Isabelle Freiling, PhD, Nicole M. Krause, MA, and Dietram A. Scheufele, PhD, AMA Journal of Ethics, March 2023

This compelling opinion piece brings a realistic perspective to the desire of scientists to stop the spread of misinformation through interventions designed to "shape rather than inform public policy and to change how the public consumes public health information."

The authors are critical of, "Some scientists’ strategy of urging policy makers or citizens to 'just follow the science,'" feeling it is "not only naïve with respect to its likely success but also normatively at odds with how democratic societies make policy choices." 

Man with a face mask over his eyes.

The authors are quite clear-eyed when they say, "Our concern about social engineering approaches, such as inoculation, however, should not be interpreted as advocacy for a naïve understanding of a marketplace of ideas in which “false” claims will eventually give way to “true” claims in public discourse. They will not. Even if true claims were easily identifiable (which they often are not), evidence-backed claims that fail to meaningfully connect to societal values and preferences are unlikely to win hearts and minds when they compete in modern media ecosystems against well-packaged falsehoods.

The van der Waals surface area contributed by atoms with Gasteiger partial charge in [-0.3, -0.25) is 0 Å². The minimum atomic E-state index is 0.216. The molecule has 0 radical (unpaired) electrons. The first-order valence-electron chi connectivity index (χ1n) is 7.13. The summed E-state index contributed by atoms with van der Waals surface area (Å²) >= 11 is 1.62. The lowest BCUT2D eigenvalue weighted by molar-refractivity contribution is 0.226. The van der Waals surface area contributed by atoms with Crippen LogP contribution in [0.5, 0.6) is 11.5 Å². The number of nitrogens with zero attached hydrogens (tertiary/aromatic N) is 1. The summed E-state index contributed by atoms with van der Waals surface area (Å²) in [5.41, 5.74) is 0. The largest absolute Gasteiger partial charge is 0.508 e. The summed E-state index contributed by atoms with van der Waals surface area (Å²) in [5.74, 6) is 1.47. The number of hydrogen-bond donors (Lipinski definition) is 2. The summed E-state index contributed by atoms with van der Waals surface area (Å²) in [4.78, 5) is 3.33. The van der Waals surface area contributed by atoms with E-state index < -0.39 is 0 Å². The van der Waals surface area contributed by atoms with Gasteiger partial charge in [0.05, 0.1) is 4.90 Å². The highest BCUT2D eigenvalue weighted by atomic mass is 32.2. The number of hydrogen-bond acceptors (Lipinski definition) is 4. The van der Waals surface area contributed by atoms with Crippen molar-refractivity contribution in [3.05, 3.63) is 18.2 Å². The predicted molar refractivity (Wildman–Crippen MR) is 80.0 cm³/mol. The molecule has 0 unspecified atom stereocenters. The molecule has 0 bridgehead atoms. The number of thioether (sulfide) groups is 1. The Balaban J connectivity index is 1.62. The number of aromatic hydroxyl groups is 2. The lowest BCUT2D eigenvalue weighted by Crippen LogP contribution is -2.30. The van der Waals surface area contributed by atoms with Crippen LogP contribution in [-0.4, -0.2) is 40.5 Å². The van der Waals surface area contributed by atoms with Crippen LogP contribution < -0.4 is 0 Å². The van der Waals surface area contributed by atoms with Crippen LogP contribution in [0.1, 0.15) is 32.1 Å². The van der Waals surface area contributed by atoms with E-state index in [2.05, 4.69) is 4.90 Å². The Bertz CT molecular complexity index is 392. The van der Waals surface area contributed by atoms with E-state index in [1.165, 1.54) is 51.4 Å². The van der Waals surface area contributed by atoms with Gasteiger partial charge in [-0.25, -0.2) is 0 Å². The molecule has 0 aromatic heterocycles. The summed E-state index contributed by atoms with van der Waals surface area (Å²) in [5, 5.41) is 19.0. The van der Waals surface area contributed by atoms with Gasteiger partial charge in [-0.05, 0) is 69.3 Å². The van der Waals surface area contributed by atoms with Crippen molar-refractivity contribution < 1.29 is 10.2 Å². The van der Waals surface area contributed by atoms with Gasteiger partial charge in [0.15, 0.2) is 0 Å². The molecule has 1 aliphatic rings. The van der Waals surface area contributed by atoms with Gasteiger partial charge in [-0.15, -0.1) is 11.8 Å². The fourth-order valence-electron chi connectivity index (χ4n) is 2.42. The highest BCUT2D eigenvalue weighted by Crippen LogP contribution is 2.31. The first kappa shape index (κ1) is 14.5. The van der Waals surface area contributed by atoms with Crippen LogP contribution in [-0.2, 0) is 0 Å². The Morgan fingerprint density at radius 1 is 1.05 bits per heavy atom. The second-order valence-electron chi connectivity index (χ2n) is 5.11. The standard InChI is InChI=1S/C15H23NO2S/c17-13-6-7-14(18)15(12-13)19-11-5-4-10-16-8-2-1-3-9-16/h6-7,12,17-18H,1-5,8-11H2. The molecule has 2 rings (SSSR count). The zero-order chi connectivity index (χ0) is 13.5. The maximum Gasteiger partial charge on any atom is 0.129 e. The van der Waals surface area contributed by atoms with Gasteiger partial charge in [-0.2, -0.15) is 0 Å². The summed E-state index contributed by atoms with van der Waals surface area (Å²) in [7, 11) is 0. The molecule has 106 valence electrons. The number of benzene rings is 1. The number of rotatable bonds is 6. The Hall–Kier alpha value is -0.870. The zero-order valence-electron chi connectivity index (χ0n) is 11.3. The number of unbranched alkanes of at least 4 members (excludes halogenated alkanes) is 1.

Read the full opinion piece here: Science and Ethics of “Curing” Misinformation

5 / Interoperable infrastructure for software and data publishing

Stephen Druskat, Kristi Holmes, Jose Benito Gonsalez Lopez, Lars Holm Nielsen Stefano Iacus, Adam Sherherd, John Chodacki, Danie Kinkade, Upstream, March 28, 2023

While it is important to openly collaborate to fight against siloed tendencies, many of our systems are still not as interoperable as they could and should be. As a result, our aspirational goals for the community and open science are not being met with the pacing that modern research requires.

Yellow subway car.

The authors advocate coordination of policies and processes across different repositories, and to make researchers more aware of these earlier, "Repositories have varying levels of support for assessing the quality of hosted data and software, ranging from curation services and automated validation of files or metadata, to documenting and enforcing best practices. This work should be coordinated across repositories to ensure researchers can easily understand expectations and leverage standards; importantly, these expectations should be built into curriculum upstream from the data and software submission processes."

Read the entire blog post here: Interoperable infrastructure for software and data publishing

~ Tony Alvez, April 2023